On Being Dad

You inherit a fierce type of love when you become a parent, different fierce when you are a dad and there is not the organic love of having tethered your child by an umbilicus, nor having felt your body change while itself growing a body. Being a dad is being a different type of parent by default.

I pick up my oldest from school on Wednesdays–his Minimum Day–when at one o’clock the queue circling his school is doubled-up, parents double-parked in complete disregard of transit laws. Everyone is there, stubbornly braked and singly there for their kid it seems. I’m shy to break the law these days so I always circle the school, which is perched over downtown and the ocean. Mexico is to the left and the ballpark is in view, occasionally transmitting neon things on the big screen: all this coastal architecture of suspended cranes and high-rises, steel and outdated brick. I always remark the sky—have to—this almost-genetic imperative to see what the sky is offering the pavement on this day, whichever day.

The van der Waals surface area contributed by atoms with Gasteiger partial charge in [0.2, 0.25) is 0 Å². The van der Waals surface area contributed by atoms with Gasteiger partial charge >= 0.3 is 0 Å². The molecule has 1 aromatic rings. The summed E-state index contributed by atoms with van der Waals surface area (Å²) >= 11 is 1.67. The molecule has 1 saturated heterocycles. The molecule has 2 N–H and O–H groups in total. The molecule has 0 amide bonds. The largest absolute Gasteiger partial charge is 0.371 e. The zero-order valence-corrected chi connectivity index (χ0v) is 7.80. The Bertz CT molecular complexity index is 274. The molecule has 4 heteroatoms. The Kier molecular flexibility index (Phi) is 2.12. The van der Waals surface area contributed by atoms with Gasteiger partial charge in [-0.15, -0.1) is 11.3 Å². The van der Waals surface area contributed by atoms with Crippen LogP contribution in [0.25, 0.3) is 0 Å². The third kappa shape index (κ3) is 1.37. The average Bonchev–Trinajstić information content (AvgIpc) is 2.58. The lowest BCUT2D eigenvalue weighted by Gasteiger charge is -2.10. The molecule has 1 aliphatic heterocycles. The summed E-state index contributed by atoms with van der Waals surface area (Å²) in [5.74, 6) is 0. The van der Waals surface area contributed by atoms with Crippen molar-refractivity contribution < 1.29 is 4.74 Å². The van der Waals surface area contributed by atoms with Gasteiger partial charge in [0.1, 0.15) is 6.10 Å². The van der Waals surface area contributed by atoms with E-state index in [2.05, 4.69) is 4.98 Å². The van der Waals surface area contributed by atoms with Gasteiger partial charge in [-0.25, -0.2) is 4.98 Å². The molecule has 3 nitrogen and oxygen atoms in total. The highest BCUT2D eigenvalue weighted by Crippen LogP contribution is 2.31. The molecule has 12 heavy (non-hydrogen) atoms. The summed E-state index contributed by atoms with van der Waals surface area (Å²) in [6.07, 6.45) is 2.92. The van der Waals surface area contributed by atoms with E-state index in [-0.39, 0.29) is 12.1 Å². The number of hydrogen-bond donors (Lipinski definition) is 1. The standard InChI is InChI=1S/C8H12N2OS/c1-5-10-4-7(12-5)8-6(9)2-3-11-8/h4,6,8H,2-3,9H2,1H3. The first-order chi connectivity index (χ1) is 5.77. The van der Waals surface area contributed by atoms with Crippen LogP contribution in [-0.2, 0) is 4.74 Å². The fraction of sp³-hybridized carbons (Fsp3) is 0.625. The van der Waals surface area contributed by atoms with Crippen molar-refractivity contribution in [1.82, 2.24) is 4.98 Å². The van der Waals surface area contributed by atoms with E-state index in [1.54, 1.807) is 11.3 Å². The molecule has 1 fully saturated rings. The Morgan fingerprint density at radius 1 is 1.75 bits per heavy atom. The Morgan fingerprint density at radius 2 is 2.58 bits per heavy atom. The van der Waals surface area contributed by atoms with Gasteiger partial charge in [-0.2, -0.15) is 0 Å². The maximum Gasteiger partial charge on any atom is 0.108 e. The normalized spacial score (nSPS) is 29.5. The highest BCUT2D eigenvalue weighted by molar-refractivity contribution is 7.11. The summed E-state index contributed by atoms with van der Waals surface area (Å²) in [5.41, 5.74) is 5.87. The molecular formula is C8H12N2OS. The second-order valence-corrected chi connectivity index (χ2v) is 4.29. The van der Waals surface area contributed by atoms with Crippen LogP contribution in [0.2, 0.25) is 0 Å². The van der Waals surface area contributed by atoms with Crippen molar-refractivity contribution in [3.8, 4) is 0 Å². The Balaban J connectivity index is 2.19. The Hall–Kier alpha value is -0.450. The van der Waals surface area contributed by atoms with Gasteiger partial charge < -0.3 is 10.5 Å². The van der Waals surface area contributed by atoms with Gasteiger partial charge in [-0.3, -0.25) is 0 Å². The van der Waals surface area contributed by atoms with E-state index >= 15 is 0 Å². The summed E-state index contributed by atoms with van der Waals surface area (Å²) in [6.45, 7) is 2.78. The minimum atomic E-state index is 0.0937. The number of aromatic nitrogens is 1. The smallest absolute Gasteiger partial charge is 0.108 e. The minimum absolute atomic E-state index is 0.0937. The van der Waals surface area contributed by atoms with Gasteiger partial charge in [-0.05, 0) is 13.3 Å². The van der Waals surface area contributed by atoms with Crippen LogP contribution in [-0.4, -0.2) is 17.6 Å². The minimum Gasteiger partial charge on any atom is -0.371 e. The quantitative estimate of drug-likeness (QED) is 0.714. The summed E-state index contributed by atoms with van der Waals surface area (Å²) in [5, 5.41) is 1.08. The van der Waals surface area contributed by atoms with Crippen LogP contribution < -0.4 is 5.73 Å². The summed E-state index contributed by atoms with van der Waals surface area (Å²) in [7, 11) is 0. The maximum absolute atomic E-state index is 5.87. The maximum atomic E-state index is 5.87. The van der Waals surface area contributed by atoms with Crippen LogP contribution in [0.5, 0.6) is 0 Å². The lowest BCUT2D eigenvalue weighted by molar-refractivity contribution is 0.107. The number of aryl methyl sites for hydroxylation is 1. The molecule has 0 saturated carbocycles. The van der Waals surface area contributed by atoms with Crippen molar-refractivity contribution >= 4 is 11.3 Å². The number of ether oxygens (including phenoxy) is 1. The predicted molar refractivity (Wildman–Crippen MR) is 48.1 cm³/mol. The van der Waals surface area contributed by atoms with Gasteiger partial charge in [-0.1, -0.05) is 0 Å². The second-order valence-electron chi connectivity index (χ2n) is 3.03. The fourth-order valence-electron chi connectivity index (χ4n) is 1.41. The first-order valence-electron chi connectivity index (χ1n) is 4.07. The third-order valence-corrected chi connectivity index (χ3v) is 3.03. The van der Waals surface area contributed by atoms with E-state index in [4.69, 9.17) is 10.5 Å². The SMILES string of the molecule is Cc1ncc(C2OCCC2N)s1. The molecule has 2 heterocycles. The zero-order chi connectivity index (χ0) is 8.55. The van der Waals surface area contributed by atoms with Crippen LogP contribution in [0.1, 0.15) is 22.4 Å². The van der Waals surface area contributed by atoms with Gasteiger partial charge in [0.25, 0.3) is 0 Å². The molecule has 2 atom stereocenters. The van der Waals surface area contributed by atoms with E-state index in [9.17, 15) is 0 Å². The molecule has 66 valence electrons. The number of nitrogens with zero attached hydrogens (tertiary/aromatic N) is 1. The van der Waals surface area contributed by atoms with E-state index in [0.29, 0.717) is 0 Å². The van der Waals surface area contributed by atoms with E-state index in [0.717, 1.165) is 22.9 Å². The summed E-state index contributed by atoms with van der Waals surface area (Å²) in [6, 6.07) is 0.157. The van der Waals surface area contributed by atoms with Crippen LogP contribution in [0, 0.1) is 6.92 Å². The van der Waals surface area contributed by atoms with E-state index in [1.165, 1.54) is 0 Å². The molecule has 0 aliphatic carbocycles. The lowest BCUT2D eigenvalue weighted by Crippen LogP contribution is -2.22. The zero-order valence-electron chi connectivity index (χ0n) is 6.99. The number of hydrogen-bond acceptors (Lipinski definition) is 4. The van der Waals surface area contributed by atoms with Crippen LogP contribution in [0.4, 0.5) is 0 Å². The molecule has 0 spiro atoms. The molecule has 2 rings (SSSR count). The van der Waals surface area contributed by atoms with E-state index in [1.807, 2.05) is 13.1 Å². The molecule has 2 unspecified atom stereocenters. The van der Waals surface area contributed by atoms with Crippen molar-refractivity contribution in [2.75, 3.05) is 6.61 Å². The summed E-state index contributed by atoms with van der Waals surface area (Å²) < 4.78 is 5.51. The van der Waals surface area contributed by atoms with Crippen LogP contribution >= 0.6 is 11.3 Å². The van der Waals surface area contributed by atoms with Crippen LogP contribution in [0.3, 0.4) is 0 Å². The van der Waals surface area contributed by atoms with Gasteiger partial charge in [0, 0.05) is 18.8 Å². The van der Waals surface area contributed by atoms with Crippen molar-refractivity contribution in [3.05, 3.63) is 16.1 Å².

And never mind the change in weather—though I prefer afternoons of high nimbus and when the sky is a Crayola-blue—I look forward to picking up my kid everyday. Especially on Wednesdays when he’s home early and I’m the one to gather him from class. I didn’t grow him, perse, I was not his avenue into this world, but he’s me in part; and more importantly he takes that piece of me and makes it better because he is that kid who’s remarkable, who could’ve invented the rainbow or something and wouldn’t be any less remarkable than he already is.

I see his blond head at the curb, which is the cue for my heart to do it’s jump-thing. It’s the jump-thing every time, because seeing him is recognition and love at once, and there’s that emotional spike, that adrenaline, when chemicals understand they must be employed like fireworks when I rest eyes on him, him my kid.

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